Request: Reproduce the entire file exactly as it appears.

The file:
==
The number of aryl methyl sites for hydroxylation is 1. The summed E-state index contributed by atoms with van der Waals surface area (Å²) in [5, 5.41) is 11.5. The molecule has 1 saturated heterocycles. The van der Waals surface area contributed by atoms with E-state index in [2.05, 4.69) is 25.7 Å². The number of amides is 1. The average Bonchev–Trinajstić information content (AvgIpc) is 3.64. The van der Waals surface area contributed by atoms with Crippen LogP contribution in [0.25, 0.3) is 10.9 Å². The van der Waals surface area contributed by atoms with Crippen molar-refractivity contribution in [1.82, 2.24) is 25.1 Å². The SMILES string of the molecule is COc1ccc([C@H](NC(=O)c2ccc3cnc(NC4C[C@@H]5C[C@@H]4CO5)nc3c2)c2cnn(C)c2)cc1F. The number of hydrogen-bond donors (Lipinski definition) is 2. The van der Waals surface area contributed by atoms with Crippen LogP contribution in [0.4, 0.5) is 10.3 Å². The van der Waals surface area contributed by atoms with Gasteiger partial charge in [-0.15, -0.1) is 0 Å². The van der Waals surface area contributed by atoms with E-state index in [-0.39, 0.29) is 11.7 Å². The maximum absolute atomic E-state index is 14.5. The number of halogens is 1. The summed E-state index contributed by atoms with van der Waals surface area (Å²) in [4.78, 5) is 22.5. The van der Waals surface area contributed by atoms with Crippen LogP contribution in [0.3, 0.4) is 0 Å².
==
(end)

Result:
The number of aryl methyl sites for hydroxylation is 1. The summed E-state index contributed by atoms with van der Waals surface area (Å²) in [5, 5.41) is 11.5. The molecule has 1 saturated heterocycles. The van der Waals surface area contributed by atoms with E-state index in [2.05, 4.69) is 25.7 Å². The number of amides is 1. The average Bonchev–Trinajstić information content (AvgIpc) is 3.64. The van der Waals surface area contributed by atoms with Crippen LogP contribution in [0.25, 0.3) is 10.9 Å². The van der Waals surface area contributed by atoms with Crippen molar-refractivity contribution in [1.82, 2.24) is 25.1 Å². The SMILES string of the molecule is COc1ccc([C@H](NC(=O)c2ccc3cnc(NC4C[C@@H]5C[C@@H]4CO5)nc3c2)c2cnn(C)c2)cc1F. The number of hydrogen-bond donors (Lipinski definition) is 2. The van der Waals surface area contributed by atoms with Crippen LogP contribution in [0.4, 0.5) is 10.3 Å². The van der Waals surface area contributed by atoms with Gasteiger partial charge in [-0.15, -0.1) is 0 Å². The van der Waals surface area contributed by atoms with E-state index in [-0.39, 0.29) is 11.7 Å². The maximum absolute atomic E-state index is 14.5. The number of halogens is 1. The summed E-state index contributed by atoms with van der Waals surface area (Å²) in [4.78, 5) is 22.5. The van der Waals surface area contributed by atoms with Crippen LogP contribution in [0.3, 0.4) is 0 Å².